The reasons Donald Trump should not be left in charge of a shopping trolley, let alone the keys to the White House, are plentiful and well-documented – from his use of the word “bigly” and lamentable business legacy to his dubious post-modern feminist principles, quite astonishing lack of political acumen and, most worrying of all, his bewildering hair.
But, worse than all that, Trump doesn’t drink. He never has done and, so he says, he never will – which, history suggests, really doesn’t bode at all well. The last teetotal American president was George Bush Jr, yet American political history is steeped in legendary leaders with a deep love for liquor – right from the start.
Famously, the Founding Fathers were constantly in their cups. Thomas Jefferson was the original wine nerd and arguably 18th-century America’s most accomplished amateur oenophile.
Carried around on a pillow by servants as a child, his fondness for Bordeaux, Burgundy and Champagne (but not the fizzy wines, which he dismissed as a fad) is perhaps unsurprising, yet his wine tastes were refreshingly rustic, balanced out by a passion for frugal French wines from the south west and lesser-known Italian drops, Montepulciano being his favourite. He was also partial to port, had a soft spot for sherry and made a habit of drinking Madeira with a touch of brandy.
A passionate plonk proponent, Jefferson planted European vines at his house and campaigned furiously to lower taxes on wine which, he argued, encouraged sobriety and stemmed the sinister creep of spirits in society. “No nation is drunken where wine is cheap, and none sober where the dearness of wine substitutes ardent spirits as the common beverage,” he declared. “It is, in truth, the only antidote to the bane of whisky”.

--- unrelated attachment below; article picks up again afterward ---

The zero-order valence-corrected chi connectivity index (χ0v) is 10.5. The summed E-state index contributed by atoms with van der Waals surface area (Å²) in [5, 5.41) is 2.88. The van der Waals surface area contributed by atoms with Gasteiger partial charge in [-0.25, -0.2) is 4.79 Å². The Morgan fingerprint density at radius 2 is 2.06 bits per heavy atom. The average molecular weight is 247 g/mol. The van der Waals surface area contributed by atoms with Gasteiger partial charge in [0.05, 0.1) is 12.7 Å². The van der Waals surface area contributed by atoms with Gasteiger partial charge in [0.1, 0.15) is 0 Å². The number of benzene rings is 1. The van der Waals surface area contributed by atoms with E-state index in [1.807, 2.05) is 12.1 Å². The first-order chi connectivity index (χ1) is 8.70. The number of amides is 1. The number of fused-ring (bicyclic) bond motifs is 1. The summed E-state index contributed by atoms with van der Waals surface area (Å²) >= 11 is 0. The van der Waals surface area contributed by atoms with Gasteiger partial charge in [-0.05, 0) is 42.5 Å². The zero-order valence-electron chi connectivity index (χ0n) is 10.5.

During his eight years as president, Jefferson ran up a personal wine bill of $10, 835.90 which, accounting for inflation, would amount to a modern day equivalent of $146,524.40 – an average of $18,316 for each year in office.
During George Washington’s time in office, a staggering 7% of his income was spent on drink. He had a severe weakness for porter, illegally imported rum to get his inauguration party going, served up his soldiers spruce beer and, on retiring, built a brewery and a distillery and, at one point, was one of the nation’s most prolific whiskey makers. He even grew his own barley.
Benjamin Franklin was the least conservative drinker among the revolutionary heroes and curated more than 200 terms for drunkenness, including “getting the Indian vapours”, “jambled” and “contending with Pharaoh”.
Contrary to millions of beer geek T-shirts, Franklin never said “beer is proof that god loves us and wants us to be happy” but he did write a dissertation discussing why different wines produced different kinds of farts (or perhaps we should call them “Trumps”) and the best scents with which to mask them – bergamot worked well with claret, Lilly with Burgundy and rose with Madeira.
While few could rival Franklin’s cutting edge contributions to 18th-century science, arguably America’s finest presidential drinker was Franklin D Roosevelt, who ended Prohibition and celebrated with a gin Martini – a drink that 10 years later saved the world. At the crucial 1943 conference in Tehran, with talks getting tricky and millions of lives on the line, FDR (quite literally) broke the ice by giving Joseph Stalin his first ever Martini.
When FDR enquired how he liked it, the Russian replied: “Well, all right. But it is cold on the stomach.” Yet, despite Stalin’s initial indifference, its role in Tehran caused Nikita Khrushchev to later declare the Martini “America’s lethal weapon”.
And what did their nemesis Hitler drink? Nothing. He was a teetotalling totalitarian who didn’t moisten his mini-moustache with anything intoxicating – much like Donald Trump.